A Giovanni for our Times?
English National Opera, Coliseum
11/06/2010 - & November 11, 13, 17, 19, 23, 27, 29, December 1, 3, 2010
Wolfgang Amadeus Mozart: Don Giovanni
Iain Paterson (Don Giovanni), Sarah Redgwick (Donna Elvira), Katherine Broderick (Donna Anna), Brindley Sherratt (Leporello), Robert Murray (Don Ottavio), Sarah Tynan (Zerlina), Matthew Best (Commendatore), John Molloy (Masetto)
English National Opera Orchestra and Chorus, Kirill Karabits (conductor)
Rufus Norris (director), Ian MacNeil (set designer), Nicky Gillibrand (costume designer), Mimi Jordan Sherin (lighting designer), Finn Ross (projections designer), Jonathan Lunn (movement director), Jeremy Sams (translator)
I. Paterson & S. Tynan (© Donald Cooper)
Rufus Norris’s new production for the ENO began with what looked like a gang of hooded teenagers in black, with matching T-shirts and sinister masks, messing around with a large coil of electrical wiring. Were they perhaps leftovers from last week’s Halloween revels? That would be contemporary indeed. The ‘hoodies’, when not whirling the blocks of scenery around, appeared to be under the command of Don Giovanni, although quite why Halloween Gang would be doing the bidding of a slobbish 1980s-styled Jonathan Ross lookalike was unclear – the uneradicated power of money, privilege and fame, perhaps. Leporello, in turn, appeared to have stepped out of a time capsule from the 1970s, the epitomy of Northern working class cliché, while Masetto was a 1950s teddy boy. Updated, then, but somewhat inconsistently so. That description could also cover Jeremy Sams’s new ‘translation’ of the libretto, which was, for the most part, strenuously updated to the late 20th century (e.g. Masetto being speared in the “arse” with a toasting fork he’d “nicked” from “bloody bastard” Don Giovanni’s “disco”), but now and then slipping back into the more traditional territory of “wooing” and “ruing”. Much of it was also intended to be humorous, some of which being tired old puns such as, in the opening scene, Leporello’s line “someone’s coming” being accompanied by orgasmic groaning from the Don; on the other hand, the total rewriting of the Catalogue (or rather, Spreadsheet) aria as a slideshow presentation (complete with bar charts and photos) was actually very funny indeed.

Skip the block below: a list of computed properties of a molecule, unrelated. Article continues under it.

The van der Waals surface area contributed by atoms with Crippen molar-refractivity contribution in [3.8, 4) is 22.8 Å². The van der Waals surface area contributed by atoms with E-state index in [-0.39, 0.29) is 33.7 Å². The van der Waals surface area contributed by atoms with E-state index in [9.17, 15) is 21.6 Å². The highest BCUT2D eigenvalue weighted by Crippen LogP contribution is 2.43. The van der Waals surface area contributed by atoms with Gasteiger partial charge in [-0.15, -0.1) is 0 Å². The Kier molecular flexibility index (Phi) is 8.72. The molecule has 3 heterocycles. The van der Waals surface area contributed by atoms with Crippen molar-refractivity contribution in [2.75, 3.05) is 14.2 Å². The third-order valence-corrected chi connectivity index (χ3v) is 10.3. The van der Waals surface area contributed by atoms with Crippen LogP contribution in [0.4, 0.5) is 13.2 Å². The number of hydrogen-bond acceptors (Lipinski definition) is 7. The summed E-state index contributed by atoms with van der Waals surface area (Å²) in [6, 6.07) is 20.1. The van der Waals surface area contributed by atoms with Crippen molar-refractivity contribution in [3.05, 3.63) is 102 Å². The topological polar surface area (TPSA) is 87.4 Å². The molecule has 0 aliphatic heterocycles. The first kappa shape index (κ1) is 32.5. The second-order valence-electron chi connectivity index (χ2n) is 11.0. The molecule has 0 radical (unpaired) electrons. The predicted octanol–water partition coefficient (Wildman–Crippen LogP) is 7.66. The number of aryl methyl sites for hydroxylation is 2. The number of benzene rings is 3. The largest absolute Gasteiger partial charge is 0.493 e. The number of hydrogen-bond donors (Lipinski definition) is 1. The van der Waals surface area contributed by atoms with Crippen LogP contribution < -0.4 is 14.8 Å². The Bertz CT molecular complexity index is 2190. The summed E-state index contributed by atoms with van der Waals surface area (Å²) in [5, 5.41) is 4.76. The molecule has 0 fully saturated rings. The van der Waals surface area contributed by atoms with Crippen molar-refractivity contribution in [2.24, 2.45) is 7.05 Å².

To a certain extent, productions of Don Giovanni must stand or fall on the charisma of the leading man, who – although there have been innumerable variations, of course – is commonly given a modicum of charm and seductiveness, winning the audience over to rooting for him despite his appalling acts of violence. Norris and Paterson took the brave decision to make the character, instead, an utterly charmless creature, whose numerous 'conquests' were probably dependent to a large part on rape and Rohypnol; Donna Elvira’s attraction to him thus appeared indicative of insanity. This was something of a change from Paterson's recent appearance on this stage as a suave, neat, somewhat prissy Mephisto in Faust. Vocally, this role suited Paterson better, as he produced a strong, rounded sound, with depth of timbre in the arias, vigour in the recitatives (and his lack of heft at the bottom end was not important here in the way it is for Mephisto); however, his overall effect did not provide the dramatic centre of the piece that arguably it should.
Brindley Sherratt, recently heard in venerable roles such as Pogner, Pimen and, indeed, Jesus (in Pärt’s St John Passion), was clearly enjoying the opportunity for some comedy, and his deadpan, hangdog Leporello – as repulsive as his master – was one of the more effective aspects of the production. His superb vocal control was well suited to bringing out the balanced elegance of Mozart’s phrases, and, pleasingly, there was weight and warmth all the way down to the lowest notes. Matthew Best’s Commendatore had gravitas, although felt somewhat underpowered, and the scenes near the beginning and end involving these three men were musically and dramatically the strongest.